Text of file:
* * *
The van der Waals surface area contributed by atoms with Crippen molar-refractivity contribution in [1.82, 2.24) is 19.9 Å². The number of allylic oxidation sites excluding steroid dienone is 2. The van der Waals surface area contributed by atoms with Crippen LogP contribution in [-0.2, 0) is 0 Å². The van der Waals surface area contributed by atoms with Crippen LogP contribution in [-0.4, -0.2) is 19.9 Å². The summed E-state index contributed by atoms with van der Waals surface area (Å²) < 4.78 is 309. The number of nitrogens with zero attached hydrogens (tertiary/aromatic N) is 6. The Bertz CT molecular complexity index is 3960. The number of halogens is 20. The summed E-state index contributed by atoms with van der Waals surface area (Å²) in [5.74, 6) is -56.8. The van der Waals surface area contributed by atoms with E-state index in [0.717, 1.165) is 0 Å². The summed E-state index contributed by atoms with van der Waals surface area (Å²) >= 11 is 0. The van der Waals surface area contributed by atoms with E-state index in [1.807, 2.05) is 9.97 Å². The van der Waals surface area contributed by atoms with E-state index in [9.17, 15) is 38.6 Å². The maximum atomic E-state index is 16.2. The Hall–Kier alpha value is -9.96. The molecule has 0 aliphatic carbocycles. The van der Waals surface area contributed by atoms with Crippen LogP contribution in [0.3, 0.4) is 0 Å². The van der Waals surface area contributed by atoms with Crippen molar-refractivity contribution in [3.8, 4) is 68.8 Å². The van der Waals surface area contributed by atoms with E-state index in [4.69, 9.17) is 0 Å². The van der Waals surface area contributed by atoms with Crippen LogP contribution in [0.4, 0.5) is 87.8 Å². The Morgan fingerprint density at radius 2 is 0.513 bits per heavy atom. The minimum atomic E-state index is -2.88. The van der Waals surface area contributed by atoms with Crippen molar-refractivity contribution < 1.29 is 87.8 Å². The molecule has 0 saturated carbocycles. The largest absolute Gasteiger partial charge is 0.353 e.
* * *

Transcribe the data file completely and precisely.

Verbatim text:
The van der Waals surface area contributed by atoms with Crippen molar-refractivity contribution in [1.82, 2.24) is 19.9 Å². The number of allylic oxidation sites excluding steroid dienone is 2. The van der Waals surface area contributed by atoms with Crippen LogP contribution in [-0.2, 0) is 0 Å². The van der Waals surface area contributed by atoms with Crippen LogP contribution in [-0.4, -0.2) is 19.9 Å². The summed E-state index contributed by atoms with van der Waals surface area (Å²) < 4.78 is 309. The number of nitrogens with zero attached hydrogens (tertiary/aromatic N) is 6. The Bertz CT molecular complexity index is 3960. The number of halogens is 20. The summed E-state index contributed by atoms with van der Waals surface area (Å²) in [5.74, 6) is -56.8. The van der Waals surface area contributed by atoms with E-state index in [0.717, 1.165) is 0 Å². The summed E-state index contributed by atoms with van der Waals surface area (Å²) >= 11 is 0. The van der Waals surface area contributed by atoms with E-state index in [1.807, 2.05) is 9.97 Å². The van der Waals surface area contributed by atoms with E-state index in [9.17, 15) is 38.6 Å². The maximum atomic E-state index is 16.2. The Hall–Kier alpha value is -9.96. The molecule has 0 aliphatic carbocycles. The van der Waals surface area contributed by atoms with Crippen LogP contribution in [0.3, 0.4) is 0 Å². The van der Waals surface area contributed by atoms with Crippen molar-refractivity contribution in [3.8, 4) is 68.8 Å². The van der Waals surface area contributed by atoms with E-state index in [4.69, 9.17) is 0 Å². The van der Waals surface area contributed by atoms with Crippen LogP contribution in [0.4, 0.5) is 87.8 Å². The Morgan fingerprint density at radius 2 is 0.513 bits per heavy atom. The minimum atomic E-state index is -2.88. The van der Waals surface area contributed by atoms with Crippen molar-refractivity contribution < 1.29 is 87.8 Å². The molecule has 0 saturated carbocycles. The largest absolute Gasteiger partial charge is 0.353 e.